Kyle Kuzma, F, Washington Wizards

The Wizards’ rebuild is still years away from taking the next step. The team has a clear plan to be near the bottom of the league this season with favorable odds at Cooper Flagg, and that makes someone like Kuzma highly expendable. The Wizards reportedly had an agreement to send Kuzma to Dallas at the trade deadline before the veteran forward blocked the deal. Kuzma is under contract for the next three years on a descending deal that should help his market value as he enters his age-29 season.

Kuzma has put up numbers (nearly 22 points per game) the last two seasons in Washington, but he hasn’t shot the ball well from deep or scored efficiently, and his defense often remains an adventure. It would be interesting to see how effectively he could scale down on a better team. The Wizards might not get as much as they want for him, but he feels as likely to be dealt as any player on this list.

Utah Jazz v Chicago Bulls

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Zach LaVine, G, Chicago Bulls

The Bulls are trying to give LaVine away, but at this point no one will take him. Chicago was reportedly rejected in trying to trade LaVine to the Golden State Warriors for Chris Paul and/or Andrew Wiggins earlier this offseason. LaVine should be in the prime of his career at age-29, but a long injury history (he played only 25 games last season before foot surgery) and a massive contract (three years, $137 million remaining) have made him too big of a risk in a league currently treating the second apron like a hard cap.

LaVine’s combination of athletic rim pressure and three-point shooting has made him an efficient volume scorer in the recent past. His spotty decision-making and poor defensive ability are real questions even after taking his injury history and contract into account. LaVine’s value is at an all-time low right now, and it might behoove some sharp team to steal him for nothing and try to rehab his value. At this point, it feels like LaVine may have to prove himself to other teams with a strong start in Chicago before a real market develops.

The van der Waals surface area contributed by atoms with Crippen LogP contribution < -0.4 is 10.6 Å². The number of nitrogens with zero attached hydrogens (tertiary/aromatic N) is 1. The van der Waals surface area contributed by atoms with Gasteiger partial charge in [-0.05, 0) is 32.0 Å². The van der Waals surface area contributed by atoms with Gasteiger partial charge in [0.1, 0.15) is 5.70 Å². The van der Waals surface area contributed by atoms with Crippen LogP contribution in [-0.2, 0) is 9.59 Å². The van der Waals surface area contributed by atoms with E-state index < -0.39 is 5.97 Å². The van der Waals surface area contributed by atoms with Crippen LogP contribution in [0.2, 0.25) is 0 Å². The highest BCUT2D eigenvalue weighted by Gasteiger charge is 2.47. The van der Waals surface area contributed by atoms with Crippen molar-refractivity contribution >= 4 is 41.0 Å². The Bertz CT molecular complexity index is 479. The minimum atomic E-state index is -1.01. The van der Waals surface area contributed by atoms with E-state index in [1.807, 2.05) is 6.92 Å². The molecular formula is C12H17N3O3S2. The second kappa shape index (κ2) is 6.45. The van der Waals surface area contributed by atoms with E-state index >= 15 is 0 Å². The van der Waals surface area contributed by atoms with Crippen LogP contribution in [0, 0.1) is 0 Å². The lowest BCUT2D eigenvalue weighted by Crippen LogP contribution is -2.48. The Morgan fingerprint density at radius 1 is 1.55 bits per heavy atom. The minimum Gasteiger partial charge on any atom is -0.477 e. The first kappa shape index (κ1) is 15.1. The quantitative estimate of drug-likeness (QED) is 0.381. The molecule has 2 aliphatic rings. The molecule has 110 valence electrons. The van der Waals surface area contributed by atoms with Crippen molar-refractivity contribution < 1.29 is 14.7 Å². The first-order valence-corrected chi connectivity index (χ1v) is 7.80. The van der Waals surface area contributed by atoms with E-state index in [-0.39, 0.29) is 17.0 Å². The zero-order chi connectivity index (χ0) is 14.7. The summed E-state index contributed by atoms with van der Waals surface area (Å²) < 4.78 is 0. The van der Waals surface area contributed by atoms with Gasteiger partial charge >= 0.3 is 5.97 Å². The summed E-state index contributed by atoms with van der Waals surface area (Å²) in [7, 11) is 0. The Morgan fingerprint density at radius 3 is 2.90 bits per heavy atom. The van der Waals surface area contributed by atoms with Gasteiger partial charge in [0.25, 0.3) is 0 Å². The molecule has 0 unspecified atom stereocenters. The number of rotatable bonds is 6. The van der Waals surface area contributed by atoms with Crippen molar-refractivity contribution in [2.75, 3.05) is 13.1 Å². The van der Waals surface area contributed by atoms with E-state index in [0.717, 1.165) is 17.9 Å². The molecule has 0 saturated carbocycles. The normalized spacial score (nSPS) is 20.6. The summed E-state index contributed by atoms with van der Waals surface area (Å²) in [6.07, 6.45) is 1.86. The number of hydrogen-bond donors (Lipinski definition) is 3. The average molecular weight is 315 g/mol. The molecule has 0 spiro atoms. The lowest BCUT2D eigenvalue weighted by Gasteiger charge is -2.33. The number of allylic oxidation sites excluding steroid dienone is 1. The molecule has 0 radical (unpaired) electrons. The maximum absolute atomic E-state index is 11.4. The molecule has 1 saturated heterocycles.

Cam Johnson and Dorian Finney-Smith, Brooklyn Nets

The Nets picked a direction by trading Mikal Bridges and reacquiring their own draft picks in separate deals at the start of this summer. Brooklyn is tanking hard this year and will take a long-term approach to rebuilding. It feels like all of the Nets’ veterans are now suddenly up for grabs, and Cam Johnson and Dorian Finney-Smith bring obvious value for contenders.

Johnson has one of the league’s most pure three-point shots as a 6’9 forward. Finney-Smith is a capable shooter himself if not an elite one, but he brings more value than Johnson defensively. It will take a better offer to pry Johnson away, but both players can help a playoff hopeful. Bojan Bogdanovic is another wing shooter the Nets would be very happy to trade if there’s any interest in his services. It feels like only a matter of time before Brooklyn sells off all of its veterans to improve its lottery odds.

Charlotte Hornets v Cleveland Cavaliers

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Jarrett Allen, C, Cleveland Cavaliers